A former Texas nurse convicted of killing five dialysis patients by injecting them with bleach should spend the rest of her life in prison with no chance of parole, jurors who earlier convicted the woman of capital murder said Monday.
Kimberly Saenz was convicted Friday of killing the patients at a clinic run by Denver-based health care giant DaVita Inc. She also received three 20-year terms for aggravated assault in the cases of five other patients who were deliberately injured at the facility in East Texas.
Jurors spent about 45 minutes deliberating before returning with a decision on the punishment. They also could have recommended that Saenz receive the death penalty.
"I was hoping for the death penalty but I'm all right," said Wanda Hollingsworth, whose mother was among Saenz's victims.
Given a chance to address Saenz after the jury left the courtroom, Hollingsworth said she was "nothing more than a psychopathic serial killer."
"You have disgraced your family and the medical field," said Hollingsworth, a nurse herself. "I honestly say I hope you rot in hell."
Marisa Fernandez, whose grandmother also was among the patients who died, said she was satisfied with the sentence.
"It is my duty as a Christian to forgive you," she told Saenz. "And I will. I just hope for your sake you can reach out and ask forgiveness for yourself."
Saenz was fired in April 2008 after a rash of illnesses and deaths at the clinic in Lufkin, about 125 miles northeast of Houston. Her lawyers argued Saenz wrongly took the blame for the clinic's sloppy procedures; bleach is a commonly used disinfectant at the clinic. DaVita Inc. denies the accusations.
"She's never getting out no matter what you do," Saenz's lawyer, Steve Taylor, said in his closing remarks, urging jurors to choose a life sentence. "Society is protected. You will never see her again."
Prosecutors failed to show Saenz would present a future danger for violence, one of the questions they must answer in deciding the death penalty, Taylor said. He reminded jurors she'd been free since her arrest and indictment and during trial.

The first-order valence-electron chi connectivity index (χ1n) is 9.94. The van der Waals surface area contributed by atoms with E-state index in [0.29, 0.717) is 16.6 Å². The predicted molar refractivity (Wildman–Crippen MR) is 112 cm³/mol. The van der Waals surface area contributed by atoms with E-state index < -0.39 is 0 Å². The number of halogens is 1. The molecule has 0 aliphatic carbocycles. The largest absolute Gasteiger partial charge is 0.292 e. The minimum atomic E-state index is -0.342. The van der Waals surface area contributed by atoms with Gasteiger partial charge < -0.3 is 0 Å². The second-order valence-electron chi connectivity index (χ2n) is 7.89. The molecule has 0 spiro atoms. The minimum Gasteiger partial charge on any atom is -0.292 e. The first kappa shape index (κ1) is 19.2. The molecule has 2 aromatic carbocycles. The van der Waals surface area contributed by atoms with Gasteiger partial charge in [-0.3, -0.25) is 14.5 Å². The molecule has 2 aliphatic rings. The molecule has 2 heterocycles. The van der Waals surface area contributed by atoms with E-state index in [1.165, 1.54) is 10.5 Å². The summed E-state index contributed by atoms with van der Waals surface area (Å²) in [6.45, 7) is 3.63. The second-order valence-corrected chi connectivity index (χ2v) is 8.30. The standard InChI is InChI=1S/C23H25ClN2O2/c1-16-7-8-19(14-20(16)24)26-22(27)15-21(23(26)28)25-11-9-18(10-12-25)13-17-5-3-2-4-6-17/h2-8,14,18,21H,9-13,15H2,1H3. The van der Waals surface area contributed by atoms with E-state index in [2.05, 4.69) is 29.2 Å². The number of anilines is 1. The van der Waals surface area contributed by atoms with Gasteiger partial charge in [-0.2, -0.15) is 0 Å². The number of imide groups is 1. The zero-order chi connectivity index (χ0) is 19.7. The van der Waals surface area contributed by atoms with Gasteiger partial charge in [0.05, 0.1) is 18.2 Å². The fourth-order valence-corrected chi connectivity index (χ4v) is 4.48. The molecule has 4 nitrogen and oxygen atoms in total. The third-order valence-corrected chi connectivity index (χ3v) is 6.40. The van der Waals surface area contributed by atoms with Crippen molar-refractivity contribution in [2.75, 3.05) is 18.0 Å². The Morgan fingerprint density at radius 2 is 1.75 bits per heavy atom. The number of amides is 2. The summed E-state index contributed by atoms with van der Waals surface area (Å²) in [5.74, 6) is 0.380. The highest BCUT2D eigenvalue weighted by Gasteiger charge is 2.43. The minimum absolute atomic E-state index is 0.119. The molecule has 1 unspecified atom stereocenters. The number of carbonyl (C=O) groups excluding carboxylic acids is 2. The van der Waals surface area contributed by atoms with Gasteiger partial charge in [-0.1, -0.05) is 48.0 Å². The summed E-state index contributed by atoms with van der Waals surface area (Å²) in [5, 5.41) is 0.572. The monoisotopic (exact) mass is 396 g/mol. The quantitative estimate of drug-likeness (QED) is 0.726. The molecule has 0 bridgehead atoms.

"Kimberly Saenz has been out of jail for the last one, two, three, four years," Taylor said. "You've passed her on the stairs. ... If there was any possibility to create a future criminal act, the state would have her butt in jail. In the last four years, she has behaved herself."
Saenz's lead attorney, Ryan Deaton, indicated in court he would file for a new trial and seek appeals. He declined comment afterward.
Angelina County District Attorney Clyde Herrington never specifically urged jurors to impose the death penalty but pointed out how Saenz was found with drugs stolen while she was working as a hospital nurse and tried to fake a urine test that was required of her.
"I know you'll reach a verdict that's just and in accordance with the law," he said after showing the jury photos of some of the victims on a large screen in the courtroom.
"The victims in this case were patients that went in for medical treatment to try to prolong their lives and the only thing they did wrong was trust the defendant," Herrington said. "And they are innocent victims."
Saenz sobbed quietly earlier Monday as a witness called by her lawyer talked about how devastating the case has been to Saenz's fifth-grade daughter, one of her two children. The witness was among a dozen who testified Monday, nine of them for Saenz.
Most of the defense witnesses attested to Saenz's participation in her two children's school work and athletics, how she attended church and was a good worker at a previous job. All were questioned briefly except for the final witness, a prison consultant who described Saenz's restrictions as an inmate serving life without parole and emphasized that she would have no chance to get out.
"Come out in a box?" Taylor asked the consultant Frank AuBuchon, a retired Texas prison official.
"Yes, sir," AuBuchon replied as Saenz looked down at the defense table, her head in her right hand.
Death row only was mentioned in a few brief references during all of Monday's questioning and testimony.
All the prosecution witnesses were Lufkin law enforcement officers who testified about arresting Saenz for public intoxication and citing her for criminal trespass, both related to domestic disturbances with her husband. Records showed her husband had filed for divorce and obtained an emergency protective order against her in June 2007, a year before the clinic deaths and illnesses.
During questioning, Taylor brought out that Saenz and her husband have reconciled.
Other records showed Saenz had been fired from her job as a Lufkin hospital nurse after the drugs showed up missing and were found in her purse. Her nursing license eventually was suspended.
DaVita reopened the Lufkin clinic about two months after it was closed in the wake of the deaths and illnesses.
"We're grateful justice has prevailed," DaVita spokesman Vince Hancock said, "and hope the healing can finally start to occur for families of victims and for our teammates who also have been victimized by the murderous acts of Kimberly Saenz."